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Client Alert: Cyber risk, coronavirus and insurance coverage

Cyber Risk Management|Financial, Executive and Professional Risks (FINEX)
COVID 19 Coronavirus

By Jason Krauss | March 12, 2020

The outbreak of COVID-19 leaves many organizations vulnerable to cyberattacks. Now is as good a time as ever to review your cyberinsurance policy.

The outbreak of the COVID-19 (Coronavirus) over the past few months has brought to the forefront numerous risk considerations for both individuals and organizations across all industries. While the health and travel insurance markets may be more directly impacted in the near term, the impact on financial lines insurance should not be overlooked. With the expanding breadth of coverage available under traditional cyberinsurance policies, it is getting more difficult to find a risk that does not present a claim or loss scenario that potentially triggers a cyber policy.

Opportunity for hackers

While the inclusion of a bodily injury exclusion is standard on cyber policies, there are a number of different cyber exposures that the coronavirus could present. First and foremost, cyber criminals are already preying on the widespread fear that the coronavirus, now classified as global emergency by the World Health Organization, has created.1 It is a perfect opportunity for hackers, adept when it comes to identifying vulnerabilities in infrastructure and defenses, to spread ransomware infections, malware and launch other cyber threat campaigns.

Indeed, malicious infections in the name of Wuhan coronavirus have already been reported to be in circulation in the U.S. and U.K. with similar threats on the horizon. Kaspersky’s technologies have found malicious .pdf, .mp4 and .docx files disguised as documents relating to the coronavirus. Although the file names suggest that they include virus protection instructions, current threat developments and virus detection techniques, they actually contain a number of malware samples, such as Trojans and worms that could damage or encrypt data.

Work-from-home policies could increase vulnerability

In addition to an organization being more susceptible to a cyberattack due to employees’ coronavirus fears, it is also possible that an organization’s technological defenses will be more vulnerable than usual. As the coronavirus is causing more employees to work remotely, it is possible that those individuals are logging in remotely from a less secure network and perhaps using less secure hardware.

Further, high volumes of employees logging in remotely may make it easier for cyber criminals, infiltrating a network through remote desktop services, to stay hidden in an attempt to identify and access systems with sensitive data. One has to wonder whether an organization’s crisis response, in the event of an actual cyberattack, will be compromised with less employees on site.

The advice to offer employees working remotely due to coronavirus concerns is no different than what has been offered previously when it comes to general cybersecurity hygiene. Anyone working remotely should ensure corporate laptops and other devices are locked when in public places and are using patched and updated software and operating systems, encrypted hard drives and automatic screen locks. Organizations should urge their employees to use a virtual private network (VPN) whenever working remotely, as well as multi-factor authentication to log into work-related services.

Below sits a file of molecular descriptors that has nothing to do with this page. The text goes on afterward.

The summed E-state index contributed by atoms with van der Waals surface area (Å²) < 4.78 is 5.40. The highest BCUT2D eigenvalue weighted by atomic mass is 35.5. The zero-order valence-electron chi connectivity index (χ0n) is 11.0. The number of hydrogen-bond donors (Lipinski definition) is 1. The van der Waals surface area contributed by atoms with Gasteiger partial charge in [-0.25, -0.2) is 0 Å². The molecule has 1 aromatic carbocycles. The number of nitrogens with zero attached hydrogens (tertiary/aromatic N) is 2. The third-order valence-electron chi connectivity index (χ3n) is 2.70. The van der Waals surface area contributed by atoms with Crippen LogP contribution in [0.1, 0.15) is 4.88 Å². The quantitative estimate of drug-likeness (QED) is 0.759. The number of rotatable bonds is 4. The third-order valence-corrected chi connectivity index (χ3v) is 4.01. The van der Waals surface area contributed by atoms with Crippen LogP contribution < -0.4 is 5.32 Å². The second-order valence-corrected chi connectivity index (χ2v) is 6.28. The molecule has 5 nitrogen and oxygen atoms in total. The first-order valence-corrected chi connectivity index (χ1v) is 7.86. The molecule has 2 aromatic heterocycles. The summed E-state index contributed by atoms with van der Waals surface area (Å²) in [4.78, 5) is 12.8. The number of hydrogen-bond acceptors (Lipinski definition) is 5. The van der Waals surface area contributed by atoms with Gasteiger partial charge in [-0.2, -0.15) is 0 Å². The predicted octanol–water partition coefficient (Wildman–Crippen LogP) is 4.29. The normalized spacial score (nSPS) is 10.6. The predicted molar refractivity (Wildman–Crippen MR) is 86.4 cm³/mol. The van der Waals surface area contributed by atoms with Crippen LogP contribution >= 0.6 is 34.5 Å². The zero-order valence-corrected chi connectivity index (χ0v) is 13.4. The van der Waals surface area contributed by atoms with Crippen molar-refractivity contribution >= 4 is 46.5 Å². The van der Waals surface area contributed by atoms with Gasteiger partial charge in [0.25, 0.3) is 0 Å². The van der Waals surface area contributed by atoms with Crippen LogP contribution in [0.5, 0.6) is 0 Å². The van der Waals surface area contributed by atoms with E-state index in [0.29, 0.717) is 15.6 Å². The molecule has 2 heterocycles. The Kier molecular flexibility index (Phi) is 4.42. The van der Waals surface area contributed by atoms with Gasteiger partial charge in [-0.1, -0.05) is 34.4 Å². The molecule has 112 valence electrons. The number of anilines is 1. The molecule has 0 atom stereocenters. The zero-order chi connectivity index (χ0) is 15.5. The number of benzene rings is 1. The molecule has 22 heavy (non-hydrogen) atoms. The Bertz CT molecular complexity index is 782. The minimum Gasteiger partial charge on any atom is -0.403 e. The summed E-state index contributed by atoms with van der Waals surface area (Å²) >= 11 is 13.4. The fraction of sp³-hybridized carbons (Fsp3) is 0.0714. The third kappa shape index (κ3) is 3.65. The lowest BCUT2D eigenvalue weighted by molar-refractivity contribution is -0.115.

Would cyberinsurance apply?

It is important to recognize that an organization would likely be protected for the above-referenced exposures by a stand-alone cyberinsurance policy. The costs and payments necessary to end a ransomware event would likely be covered under a policy’s cyber extortion section. A ransomware event or other cyberattack could undoubtedly lead to a plethora of cyber incident response costs, such as those incurred for forensic investigations, legal advice on how to respond to an event, notifying customers, public relations and restoring or recreating data.

There would also likely be coverage for the loss of business income and extra expenses resulting from either a business or network interruption due to a cyberattack, a voluntary shutdown of a network to mitigate the impact of a pending or ongoing attack or a system failure, which would not require an actual cyberattack. Lastly, a cyber policy’s network security and privacy liability insuring agreement would be available to defend third party claims brought as a result of the cyber incident.

Disclaimer

Each applicable policy of insurance must be reviewed to determine the extent, if any, of coverage for COVID-19. Coverage may vary depending on the jurisdiction and circumstances. For global client programs it is critical to consider all local operations and how policies may or may not include COVID-19 coverage.

The information contained herein is not intended to constitute legal or other professional advice and should not be relied upon in lieu of consultation with your own legal and/or other professional advisors. Some of the information in this publication may be compiled by third party sources we consider to be reliable, however we do not guarantee and are not responsible for the accuracy of such information. We assume no duty in contract, tort, or otherwise in connection with this publication and expressly disclaim, to the fullest extent permitted by law, any liability in connection with this publication. Willis Towers Watson offers insurance-related services through its appropriately licensed entities in each jurisdiction in which it operates.


Footnote

1 https://usa.kaspersky.com/blog/coronavirus-used-to-spread-malware-online/20213/

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Jason Krauss
FINEX Cyber/E&O Thought and Product Leader

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